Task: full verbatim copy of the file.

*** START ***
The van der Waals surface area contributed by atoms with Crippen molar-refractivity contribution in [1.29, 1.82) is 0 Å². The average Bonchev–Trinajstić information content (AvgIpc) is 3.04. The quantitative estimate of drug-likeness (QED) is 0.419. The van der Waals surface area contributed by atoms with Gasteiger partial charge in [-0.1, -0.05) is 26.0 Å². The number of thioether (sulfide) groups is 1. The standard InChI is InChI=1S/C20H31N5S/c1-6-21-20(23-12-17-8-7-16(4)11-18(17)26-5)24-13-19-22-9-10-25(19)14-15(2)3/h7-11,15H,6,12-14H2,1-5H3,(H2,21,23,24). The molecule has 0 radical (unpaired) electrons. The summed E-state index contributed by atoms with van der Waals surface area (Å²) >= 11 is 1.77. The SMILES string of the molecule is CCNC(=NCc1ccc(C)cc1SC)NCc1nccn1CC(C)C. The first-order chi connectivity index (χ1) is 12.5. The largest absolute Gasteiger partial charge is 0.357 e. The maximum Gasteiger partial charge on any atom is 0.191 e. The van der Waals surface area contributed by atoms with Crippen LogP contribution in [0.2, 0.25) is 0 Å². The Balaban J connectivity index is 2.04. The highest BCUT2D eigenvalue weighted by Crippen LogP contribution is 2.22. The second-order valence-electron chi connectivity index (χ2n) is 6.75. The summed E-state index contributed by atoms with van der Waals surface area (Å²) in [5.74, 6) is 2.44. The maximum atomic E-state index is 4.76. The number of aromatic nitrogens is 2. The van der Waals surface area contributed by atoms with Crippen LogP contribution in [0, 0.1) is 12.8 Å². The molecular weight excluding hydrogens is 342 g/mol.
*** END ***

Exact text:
The van der Waals surface area contributed by atoms with Crippen molar-refractivity contribution in [1.29, 1.82) is 0 Å². The average Bonchev–Trinajstić information content (AvgIpc) is 3.04. The quantitative estimate of drug-likeness (QED) is 0.419. The van der Waals surface area contributed by atoms with Gasteiger partial charge in [-0.1, -0.05) is 26.0 Å². The number of thioether (sulfide) groups is 1. The standard InChI is InChI=1S/C20H31N5S/c1-6-21-20(23-12-17-8-7-16(4)11-18(17)26-5)24-13-19-22-9-10-25(19)14-15(2)3/h7-11,15H,6,12-14H2,1-5H3,(H2,21,23,24). The molecule has 0 radical (unpaired) electrons. The summed E-state index contributed by atoms with van der Waals surface area (Å²) >= 11 is 1.77. The SMILES string of the molecule is CCNC(=NCc1ccc(C)cc1SC)NCc1nccn1CC(C)C. The first-order chi connectivity index (χ1) is 12.5. The largest absolute Gasteiger partial charge is 0.357 e. The maximum Gasteiger partial charge on any atom is 0.191 e. The van der Waals surface area contributed by atoms with Crippen LogP contribution in [0.2, 0.25) is 0 Å². The Balaban J connectivity index is 2.04. The highest BCUT2D eigenvalue weighted by Crippen LogP contribution is 2.22. The second-order valence-electron chi connectivity index (χ2n) is 6.75. The summed E-state index contributed by atoms with van der Waals surface area (Å²) in [5.74, 6) is 2.44. The maximum atomic E-state index is 4.76. The number of aromatic nitrogens is 2. The van der Waals surface area contributed by atoms with Crippen LogP contribution in [0, 0.1) is 12.8 Å². The molecular weight excluding hydrogens is 342 g/mol.